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Ineffective Monetary Policies Are Inflating Asset Prices

VanEck - Author

Aug. 18 2020, Updated 5:13 a.m. ET

Ineffective monetary policies creating potential future issues

Policy makers seem to be focused on solutions to previous problems without realizing that excesses are going to create additional issues. For example, an odd thing happened after Brexit—stocks ignored the risks Brexit posed to the global economy and the S&P 500® [1. S&P 500® Index (S&P 500) consists of 500 widely held common stocks, covering four broad sectors (industrials, utilities, financial, and transportation).] advanced to all-time highs. Markets rallied in the belief that more central bank stimulus would be forthcoming.

Bonds also moved to all-time highs. The traditional negative correlation between bonds and risk assets, including stocks, no longer applies thanks to meddling by central banks, which has caused asset price inflation (or bubbles) in both these asset classes.

Negative-yielding sovereign debt in Japan and Europe totals over $13 trillion now, according to a recent Bank of America Merrill Lynch analysis. We believe US rates are not far behind. Negative yields lock in a capital loss if held to maturity.

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The only way to come out ahead is when negative yields are accompanied by deflation in excess of the yield rate. However, deflation comes with its own drawbacks—namely, bank failures, job loss, and depression. Without deflation, there is a limit to how much further yields can fall and for how long they stay in place before savers abandon the banking system to hold cash, despite the inconvenience that option brings. Or perhaps as an alternative, they look to hold gold since it exists outside of financial authority, cannot be a target of financial repression, and carries virtually no counterparty risk.

Market Realist: Asset prices are surging despite economic headwinds

While the dollar value of bonds trading at negative yields has almost doubled in 2016, the price of gold (GDX) (GDXJ) has increased by 28%. On the other hand, the S&P 500 (SPY) is trading at its lifetime high despite uncertain economic conditions, both at home and in major markets around the world.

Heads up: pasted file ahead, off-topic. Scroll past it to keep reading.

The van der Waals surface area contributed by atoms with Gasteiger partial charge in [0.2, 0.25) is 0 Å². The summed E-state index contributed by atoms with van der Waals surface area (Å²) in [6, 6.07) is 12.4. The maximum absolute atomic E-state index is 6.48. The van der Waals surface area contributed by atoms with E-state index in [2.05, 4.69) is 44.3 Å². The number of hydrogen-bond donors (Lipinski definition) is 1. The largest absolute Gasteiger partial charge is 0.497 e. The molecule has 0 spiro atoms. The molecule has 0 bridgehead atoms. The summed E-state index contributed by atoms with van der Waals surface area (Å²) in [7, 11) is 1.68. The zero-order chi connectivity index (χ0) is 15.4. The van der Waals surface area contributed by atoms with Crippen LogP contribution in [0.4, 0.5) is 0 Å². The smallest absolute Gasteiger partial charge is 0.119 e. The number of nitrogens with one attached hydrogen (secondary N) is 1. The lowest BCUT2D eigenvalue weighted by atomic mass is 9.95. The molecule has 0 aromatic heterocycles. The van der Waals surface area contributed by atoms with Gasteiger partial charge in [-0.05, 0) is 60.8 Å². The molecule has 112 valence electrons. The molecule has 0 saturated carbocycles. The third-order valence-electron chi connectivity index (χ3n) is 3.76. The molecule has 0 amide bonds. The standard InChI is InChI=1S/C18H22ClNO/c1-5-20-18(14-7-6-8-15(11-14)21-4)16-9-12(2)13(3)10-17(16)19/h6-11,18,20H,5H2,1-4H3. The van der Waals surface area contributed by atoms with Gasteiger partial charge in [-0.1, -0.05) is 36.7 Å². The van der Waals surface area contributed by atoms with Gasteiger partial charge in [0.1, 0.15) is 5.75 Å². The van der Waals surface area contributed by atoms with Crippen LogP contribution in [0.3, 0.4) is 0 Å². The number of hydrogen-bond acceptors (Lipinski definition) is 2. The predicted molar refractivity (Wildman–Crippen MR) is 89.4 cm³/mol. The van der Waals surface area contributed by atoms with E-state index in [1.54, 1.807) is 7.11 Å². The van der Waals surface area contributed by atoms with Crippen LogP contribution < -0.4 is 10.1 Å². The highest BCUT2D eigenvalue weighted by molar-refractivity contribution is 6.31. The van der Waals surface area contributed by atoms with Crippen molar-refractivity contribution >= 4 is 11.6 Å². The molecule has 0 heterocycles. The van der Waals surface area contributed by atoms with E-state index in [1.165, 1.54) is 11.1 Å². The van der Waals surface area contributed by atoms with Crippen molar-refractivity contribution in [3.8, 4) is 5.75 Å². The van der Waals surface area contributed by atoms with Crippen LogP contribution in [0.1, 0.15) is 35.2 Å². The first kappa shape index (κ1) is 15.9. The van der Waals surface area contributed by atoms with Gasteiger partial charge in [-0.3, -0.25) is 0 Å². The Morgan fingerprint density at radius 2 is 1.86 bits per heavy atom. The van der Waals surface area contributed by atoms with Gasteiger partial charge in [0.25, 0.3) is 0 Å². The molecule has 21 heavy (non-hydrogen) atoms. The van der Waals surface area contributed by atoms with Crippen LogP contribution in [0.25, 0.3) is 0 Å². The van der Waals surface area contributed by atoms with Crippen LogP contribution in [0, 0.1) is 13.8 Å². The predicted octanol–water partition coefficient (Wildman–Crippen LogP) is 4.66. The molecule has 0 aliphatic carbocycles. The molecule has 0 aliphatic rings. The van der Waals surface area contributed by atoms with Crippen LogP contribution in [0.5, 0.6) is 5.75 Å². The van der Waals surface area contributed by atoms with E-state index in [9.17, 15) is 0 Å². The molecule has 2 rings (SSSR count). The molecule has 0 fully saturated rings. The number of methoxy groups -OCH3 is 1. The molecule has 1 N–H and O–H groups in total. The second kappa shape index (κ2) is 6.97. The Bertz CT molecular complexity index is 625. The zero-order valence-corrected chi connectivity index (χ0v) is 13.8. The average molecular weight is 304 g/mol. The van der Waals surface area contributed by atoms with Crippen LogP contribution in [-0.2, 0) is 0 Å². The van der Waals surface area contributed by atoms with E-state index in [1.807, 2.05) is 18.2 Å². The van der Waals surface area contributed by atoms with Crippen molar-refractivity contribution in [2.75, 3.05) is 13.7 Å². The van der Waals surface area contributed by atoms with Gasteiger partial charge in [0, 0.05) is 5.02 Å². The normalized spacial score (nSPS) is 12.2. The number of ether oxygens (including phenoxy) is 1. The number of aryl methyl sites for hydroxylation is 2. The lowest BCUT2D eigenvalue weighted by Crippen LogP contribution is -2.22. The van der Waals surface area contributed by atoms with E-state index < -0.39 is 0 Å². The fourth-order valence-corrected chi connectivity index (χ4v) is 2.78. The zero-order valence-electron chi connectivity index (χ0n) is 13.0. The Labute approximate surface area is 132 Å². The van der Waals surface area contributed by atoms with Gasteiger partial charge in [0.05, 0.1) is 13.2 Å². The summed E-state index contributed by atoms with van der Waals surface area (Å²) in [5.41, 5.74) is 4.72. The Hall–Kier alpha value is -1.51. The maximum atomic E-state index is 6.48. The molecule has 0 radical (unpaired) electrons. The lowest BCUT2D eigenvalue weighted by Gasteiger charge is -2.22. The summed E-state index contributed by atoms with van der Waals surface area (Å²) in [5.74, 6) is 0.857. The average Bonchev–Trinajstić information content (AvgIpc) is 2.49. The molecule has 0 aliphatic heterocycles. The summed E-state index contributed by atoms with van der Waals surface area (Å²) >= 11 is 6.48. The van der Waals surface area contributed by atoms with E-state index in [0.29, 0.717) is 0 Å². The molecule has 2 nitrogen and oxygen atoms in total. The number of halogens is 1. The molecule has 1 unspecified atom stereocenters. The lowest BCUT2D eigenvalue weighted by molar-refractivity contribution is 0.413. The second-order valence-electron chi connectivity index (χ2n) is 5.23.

The US economy grew by just GDP 1.2% in the second quarter—much less than the 2.6% expected by economists. This disappointing GDP growth was triggered by lower capital spending by corporates, which was offset by strong consumer spending.

The Eurozone economy also slowed in the second quarter to record a growth of 1.6%, down from 1.7% in 2Q15. On the other hand, Japan’s GDP is expected to grow by just 0.7% in the second quarter YoY (year-over-year), mainly affected by weak domestic demand and flat exports.

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Inflated asset prices

Due to weak growth, the market expects central banks to continue their aggressive monetary easing policies, which resulted in huge increases in liquidity into the market. This led to the sharp rise in asset prices. The S&P 500 is current trading at a forward PE (price-to-earnings) multiple of 18.5x, as compared to the 15.3x recorded in January.

Meanwhile, home prices, which have been resilient despite some economic headwinds, have seen a sustained upward pattern this year. The S&P/Case-Shiller National Home Price Index showed that average prices surged by 5.0% in both April and May. The index is now just 2.1% away from its 2006 peak.

Negative-yielding bonds

Weaker-than-expected global growth, monetary stimulus from central banks around the world, and negative interest rates in many developed countries have led to higher demand for government bonds (AGG). The surging demand has caused yields on bonds to dip below zero. The most reasonable explanation for investors to consider a negative yielding bond is the price deflation scenario, during which future cash flows are higher than the present.

Gold as a hedge

The aggressive policies of central banks aimed at stimulating economic growth are effectively devaluing currencies, thereby creating a strong demand for gold (IAU) (GLD) as a natural hedge against currency devaluation.

We’ll continue the bond discussion in the next part.


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